My take: Malpractice, age management

1) A reader writes: “What do you believe are the rights of a legitimate victim of medical malpractice who was misdiagnosed, had a procedure done that was done improperly, was unnecessary, and damaged them to the point that they will have permanent damage?”

My take: Victims of legitimate malpractice should be compensated. However, the system does a poor job of that. Not only does it take a significant amount of time to endure the malpractice process, more than half of the amount goes to administrative expenses such as paying the lawyers, courts and expert witnesses.

Physician advocacy aside, there is no doubt that the malpractice system treats victims of legitimate malpractice poorly.

A proposed solution would be a workers compensation-style, no-fault malpractice system that would pay legitimately injured patients more expediently.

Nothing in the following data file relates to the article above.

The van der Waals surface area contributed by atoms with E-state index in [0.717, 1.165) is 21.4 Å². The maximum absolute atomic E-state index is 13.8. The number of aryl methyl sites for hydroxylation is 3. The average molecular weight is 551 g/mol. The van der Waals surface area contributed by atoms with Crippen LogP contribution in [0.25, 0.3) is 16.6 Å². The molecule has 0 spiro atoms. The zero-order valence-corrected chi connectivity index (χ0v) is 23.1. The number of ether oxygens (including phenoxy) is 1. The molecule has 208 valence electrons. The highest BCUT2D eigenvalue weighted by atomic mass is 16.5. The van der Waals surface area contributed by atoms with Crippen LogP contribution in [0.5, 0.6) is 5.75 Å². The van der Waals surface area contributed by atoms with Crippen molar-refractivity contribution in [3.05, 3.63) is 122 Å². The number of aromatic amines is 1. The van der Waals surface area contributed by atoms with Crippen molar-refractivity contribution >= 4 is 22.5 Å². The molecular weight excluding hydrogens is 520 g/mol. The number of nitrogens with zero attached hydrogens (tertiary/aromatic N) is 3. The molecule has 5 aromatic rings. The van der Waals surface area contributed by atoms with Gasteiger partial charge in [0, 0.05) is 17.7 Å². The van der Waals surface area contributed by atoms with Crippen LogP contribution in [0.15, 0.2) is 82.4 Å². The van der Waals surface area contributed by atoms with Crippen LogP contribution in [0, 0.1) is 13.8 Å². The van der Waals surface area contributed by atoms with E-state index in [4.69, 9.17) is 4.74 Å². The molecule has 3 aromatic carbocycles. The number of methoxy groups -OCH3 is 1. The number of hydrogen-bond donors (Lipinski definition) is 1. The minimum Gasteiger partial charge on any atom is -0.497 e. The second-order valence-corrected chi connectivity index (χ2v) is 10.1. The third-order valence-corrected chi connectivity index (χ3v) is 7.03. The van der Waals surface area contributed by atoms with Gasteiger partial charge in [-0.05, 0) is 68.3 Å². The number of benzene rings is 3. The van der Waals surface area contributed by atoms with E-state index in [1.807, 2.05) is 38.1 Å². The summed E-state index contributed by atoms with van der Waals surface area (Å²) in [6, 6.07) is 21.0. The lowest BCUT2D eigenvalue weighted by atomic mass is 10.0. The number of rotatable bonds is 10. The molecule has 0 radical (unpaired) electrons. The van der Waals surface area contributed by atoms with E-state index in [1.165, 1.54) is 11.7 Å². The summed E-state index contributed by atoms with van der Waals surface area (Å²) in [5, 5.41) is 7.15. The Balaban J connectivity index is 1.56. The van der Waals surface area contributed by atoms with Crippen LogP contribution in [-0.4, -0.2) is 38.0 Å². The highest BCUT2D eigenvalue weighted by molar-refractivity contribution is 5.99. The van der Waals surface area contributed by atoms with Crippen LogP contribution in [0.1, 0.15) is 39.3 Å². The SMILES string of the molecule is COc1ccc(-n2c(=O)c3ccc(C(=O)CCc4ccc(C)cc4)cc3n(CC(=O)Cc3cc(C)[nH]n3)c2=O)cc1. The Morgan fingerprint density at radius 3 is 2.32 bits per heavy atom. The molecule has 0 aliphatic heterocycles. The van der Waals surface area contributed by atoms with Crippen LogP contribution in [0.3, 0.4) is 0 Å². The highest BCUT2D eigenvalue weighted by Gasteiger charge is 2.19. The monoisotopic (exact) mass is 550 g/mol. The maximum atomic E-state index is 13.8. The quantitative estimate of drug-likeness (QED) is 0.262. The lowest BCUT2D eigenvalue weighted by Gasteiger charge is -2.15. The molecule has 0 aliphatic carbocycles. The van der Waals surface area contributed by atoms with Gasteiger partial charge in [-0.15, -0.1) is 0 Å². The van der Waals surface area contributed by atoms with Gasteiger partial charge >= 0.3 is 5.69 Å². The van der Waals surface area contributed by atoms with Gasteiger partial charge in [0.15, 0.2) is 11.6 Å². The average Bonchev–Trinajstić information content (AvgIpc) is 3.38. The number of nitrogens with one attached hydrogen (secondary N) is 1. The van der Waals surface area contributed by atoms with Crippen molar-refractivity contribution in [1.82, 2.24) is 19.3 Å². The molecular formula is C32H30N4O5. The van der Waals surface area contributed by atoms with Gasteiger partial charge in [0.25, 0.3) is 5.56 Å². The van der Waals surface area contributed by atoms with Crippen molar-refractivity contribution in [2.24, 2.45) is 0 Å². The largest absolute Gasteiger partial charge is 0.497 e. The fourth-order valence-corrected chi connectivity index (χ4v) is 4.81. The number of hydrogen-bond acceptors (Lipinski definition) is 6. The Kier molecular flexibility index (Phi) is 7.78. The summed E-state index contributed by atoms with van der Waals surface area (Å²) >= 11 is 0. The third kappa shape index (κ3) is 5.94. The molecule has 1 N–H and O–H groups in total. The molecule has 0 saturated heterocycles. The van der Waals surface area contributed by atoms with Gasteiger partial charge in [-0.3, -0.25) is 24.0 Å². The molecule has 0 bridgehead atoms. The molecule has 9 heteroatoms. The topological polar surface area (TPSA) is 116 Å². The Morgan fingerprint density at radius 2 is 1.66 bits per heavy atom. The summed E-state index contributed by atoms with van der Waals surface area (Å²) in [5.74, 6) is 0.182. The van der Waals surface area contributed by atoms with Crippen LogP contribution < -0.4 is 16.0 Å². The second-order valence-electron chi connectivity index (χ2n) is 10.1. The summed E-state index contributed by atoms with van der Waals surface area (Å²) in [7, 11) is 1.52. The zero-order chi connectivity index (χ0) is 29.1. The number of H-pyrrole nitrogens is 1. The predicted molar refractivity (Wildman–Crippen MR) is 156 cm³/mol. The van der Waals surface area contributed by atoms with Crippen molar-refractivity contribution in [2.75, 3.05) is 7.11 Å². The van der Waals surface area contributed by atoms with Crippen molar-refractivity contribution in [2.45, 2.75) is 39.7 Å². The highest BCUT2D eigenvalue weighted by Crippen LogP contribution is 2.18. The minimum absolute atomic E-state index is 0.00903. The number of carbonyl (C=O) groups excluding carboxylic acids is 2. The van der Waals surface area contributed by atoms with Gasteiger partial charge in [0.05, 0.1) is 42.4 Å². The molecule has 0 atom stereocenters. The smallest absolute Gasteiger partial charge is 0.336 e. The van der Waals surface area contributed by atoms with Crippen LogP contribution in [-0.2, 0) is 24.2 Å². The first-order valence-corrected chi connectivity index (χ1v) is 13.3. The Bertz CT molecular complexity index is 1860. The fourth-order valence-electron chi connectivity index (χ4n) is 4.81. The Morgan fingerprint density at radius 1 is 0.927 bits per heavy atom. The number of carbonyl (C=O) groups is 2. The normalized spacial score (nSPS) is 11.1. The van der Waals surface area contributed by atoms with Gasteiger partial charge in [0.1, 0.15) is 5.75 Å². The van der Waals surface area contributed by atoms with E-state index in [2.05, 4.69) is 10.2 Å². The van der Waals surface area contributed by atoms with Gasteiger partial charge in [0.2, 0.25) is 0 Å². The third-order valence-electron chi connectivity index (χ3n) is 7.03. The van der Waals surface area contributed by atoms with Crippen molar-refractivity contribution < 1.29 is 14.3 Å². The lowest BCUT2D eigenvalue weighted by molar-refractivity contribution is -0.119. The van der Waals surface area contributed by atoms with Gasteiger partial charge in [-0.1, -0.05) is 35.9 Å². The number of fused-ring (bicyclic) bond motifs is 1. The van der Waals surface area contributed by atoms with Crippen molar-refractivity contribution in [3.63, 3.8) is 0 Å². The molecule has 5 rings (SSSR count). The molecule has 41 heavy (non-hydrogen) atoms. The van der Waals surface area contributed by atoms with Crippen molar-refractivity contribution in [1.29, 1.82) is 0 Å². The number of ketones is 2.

2) “Age management” is the latest fad to hit mainstream medicine and is a $50 billion industry. And growing.

My take: Patients are enamored with the “preventive” aspects of this field:

“Regular doctors could not even come close. When I have gone to them they tell me I am crazy and should not even look at these things and that I should wait until I have a problem. But to me that is closing the barn door after the horse is gone. Most doctors are mechanics. They fix things. To me, prevention is the name of the game.”

Ironically, there is no evidence that taking supplements, hormones or undergoing extensive lab testing prevents anything, let alone aging.

The anti-aging movement is gaining momentum because it taps into several sources of frustration.

Physicians are drawn to it because of the paucity of insurance paperwork, the ability to spend time with patients, and being fairly compensated for their work.

Patients who believe that “more medicine and testing equate to better care” are getting their wishes fulfilled by willing doctors who prescribe scores of supplements and endless testing.

One note from this. It shows that patients are willing to pay for what they perceive as receiving appropriate preventive care as well as spending time with the physician.

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